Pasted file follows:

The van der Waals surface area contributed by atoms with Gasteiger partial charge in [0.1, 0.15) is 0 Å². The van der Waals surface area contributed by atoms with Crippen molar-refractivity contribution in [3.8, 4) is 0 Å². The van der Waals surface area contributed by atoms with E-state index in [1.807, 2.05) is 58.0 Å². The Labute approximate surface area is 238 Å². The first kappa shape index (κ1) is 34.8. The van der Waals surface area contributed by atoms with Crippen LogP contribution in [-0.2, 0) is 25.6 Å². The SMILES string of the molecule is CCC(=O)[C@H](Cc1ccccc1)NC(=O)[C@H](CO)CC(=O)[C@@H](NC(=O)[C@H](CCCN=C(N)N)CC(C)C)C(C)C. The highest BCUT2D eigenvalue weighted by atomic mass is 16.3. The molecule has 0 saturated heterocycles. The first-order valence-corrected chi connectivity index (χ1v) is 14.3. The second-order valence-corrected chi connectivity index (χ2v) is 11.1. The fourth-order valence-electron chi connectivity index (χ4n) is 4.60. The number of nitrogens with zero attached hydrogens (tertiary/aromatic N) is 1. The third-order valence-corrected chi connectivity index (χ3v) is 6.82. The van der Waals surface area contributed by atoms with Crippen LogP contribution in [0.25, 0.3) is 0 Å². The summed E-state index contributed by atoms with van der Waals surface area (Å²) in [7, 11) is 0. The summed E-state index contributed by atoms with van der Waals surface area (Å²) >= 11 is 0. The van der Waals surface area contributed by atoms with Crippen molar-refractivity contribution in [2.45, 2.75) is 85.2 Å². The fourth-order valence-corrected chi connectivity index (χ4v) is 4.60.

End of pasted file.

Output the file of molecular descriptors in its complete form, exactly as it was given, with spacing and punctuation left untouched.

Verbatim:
The van der Waals surface area contributed by atoms with Gasteiger partial charge in [0.1, 0.15) is 0 Å². The van der Waals surface area contributed by atoms with Crippen molar-refractivity contribution in [3.8, 4) is 0 Å². The van der Waals surface area contributed by atoms with E-state index in [1.807, 2.05) is 58.0 Å². The Labute approximate surface area is 238 Å². The first kappa shape index (κ1) is 34.8. The van der Waals surface area contributed by atoms with Crippen LogP contribution in [-0.2, 0) is 25.6 Å². The SMILES string of the molecule is CCC(=O)[C@H](Cc1ccccc1)NC(=O)[C@H](CO)CC(=O)[C@@H](NC(=O)[C@H](CCCN=C(N)N)CC(C)C)C(C)C. The highest BCUT2D eigenvalue weighted by atomic mass is 16.3. The molecule has 0 saturated heterocycles. The first-order valence-corrected chi connectivity index (χ1v) is 14.3. The second-order valence-corrected chi connectivity index (χ2v) is 11.1. The fourth-order valence-electron chi connectivity index (χ4n) is 4.60. The number of nitrogens with zero attached hydrogens (tertiary/aromatic N) is 1. The third-order valence-corrected chi connectivity index (χ3v) is 6.82. The van der Waals surface area contributed by atoms with Crippen LogP contribution in [0.25, 0.3) is 0 Å². The summed E-state index contributed by atoms with van der Waals surface area (Å²) in [7, 11) is 0. The summed E-state index contributed by atoms with van der Waals surface area (Å²) >= 11 is 0. The van der Waals surface area contributed by atoms with Crippen molar-refractivity contribution in [2.45, 2.75) is 85.2 Å². The fourth-order valence-corrected chi connectivity index (χ4v) is 4.60.